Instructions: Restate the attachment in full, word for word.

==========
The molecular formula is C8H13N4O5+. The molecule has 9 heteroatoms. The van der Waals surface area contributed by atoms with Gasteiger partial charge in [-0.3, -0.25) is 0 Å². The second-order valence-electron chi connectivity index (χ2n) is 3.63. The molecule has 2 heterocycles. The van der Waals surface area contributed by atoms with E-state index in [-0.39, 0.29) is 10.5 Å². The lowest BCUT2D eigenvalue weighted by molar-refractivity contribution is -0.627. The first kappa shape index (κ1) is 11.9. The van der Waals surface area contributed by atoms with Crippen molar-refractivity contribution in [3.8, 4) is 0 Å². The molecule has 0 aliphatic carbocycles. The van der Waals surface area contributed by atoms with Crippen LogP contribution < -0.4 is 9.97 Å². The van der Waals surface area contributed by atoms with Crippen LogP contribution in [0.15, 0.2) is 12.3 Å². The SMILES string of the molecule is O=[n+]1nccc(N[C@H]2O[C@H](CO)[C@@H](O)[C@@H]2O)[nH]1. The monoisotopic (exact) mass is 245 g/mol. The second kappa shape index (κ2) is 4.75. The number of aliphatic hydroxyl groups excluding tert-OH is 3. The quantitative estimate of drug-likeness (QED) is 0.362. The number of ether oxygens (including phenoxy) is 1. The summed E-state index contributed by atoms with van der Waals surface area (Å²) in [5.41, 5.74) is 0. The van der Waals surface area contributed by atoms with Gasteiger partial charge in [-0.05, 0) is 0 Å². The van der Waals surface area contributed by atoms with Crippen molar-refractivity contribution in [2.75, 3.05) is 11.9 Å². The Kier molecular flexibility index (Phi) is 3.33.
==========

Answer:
The molecular formula is C8H13N4O5+. The molecule has 9 heteroatoms. The van der Waals surface area contributed by atoms with Gasteiger partial charge in [-0.3, -0.25) is 0 Å². The second-order valence-electron chi connectivity index (χ2n) is 3.63. The molecule has 2 heterocycles. The van der Waals surface area contributed by atoms with E-state index in [-0.39, 0.29) is 10.5 Å². The lowest BCUT2D eigenvalue weighted by molar-refractivity contribution is -0.627. The first kappa shape index (κ1) is 11.9. The van der Waals surface area contributed by atoms with Crippen molar-refractivity contribution in [3.8, 4) is 0 Å². The molecule has 0 aliphatic carbocycles. The van der Waals surface area contributed by atoms with Crippen LogP contribution < -0.4 is 9.97 Å². The van der Waals surface area contributed by atoms with Crippen LogP contribution in [0.15, 0.2) is 12.3 Å². The SMILES string of the molecule is O=[n+]1nccc(N[C@H]2O[C@H](CO)[C@@H](O)[C@@H]2O)[nH]1. The monoisotopic (exact) mass is 245 g/mol. The second kappa shape index (κ2) is 4.75. The number of aliphatic hydroxyl groups excluding tert-OH is 3. The quantitative estimate of drug-likeness (QED) is 0.362. The number of ether oxygens (including phenoxy) is 1. The summed E-state index contributed by atoms with van der Waals surface area (Å²) in [5.41, 5.74) is 0. The van der Waals surface area contributed by atoms with Gasteiger partial charge in [-0.05, 0) is 0 Å². The van der Waals surface area contributed by atoms with Crippen molar-refractivity contribution in [2.75, 3.05) is 11.9 Å². The Kier molecular flexibility index (Phi) is 3.33.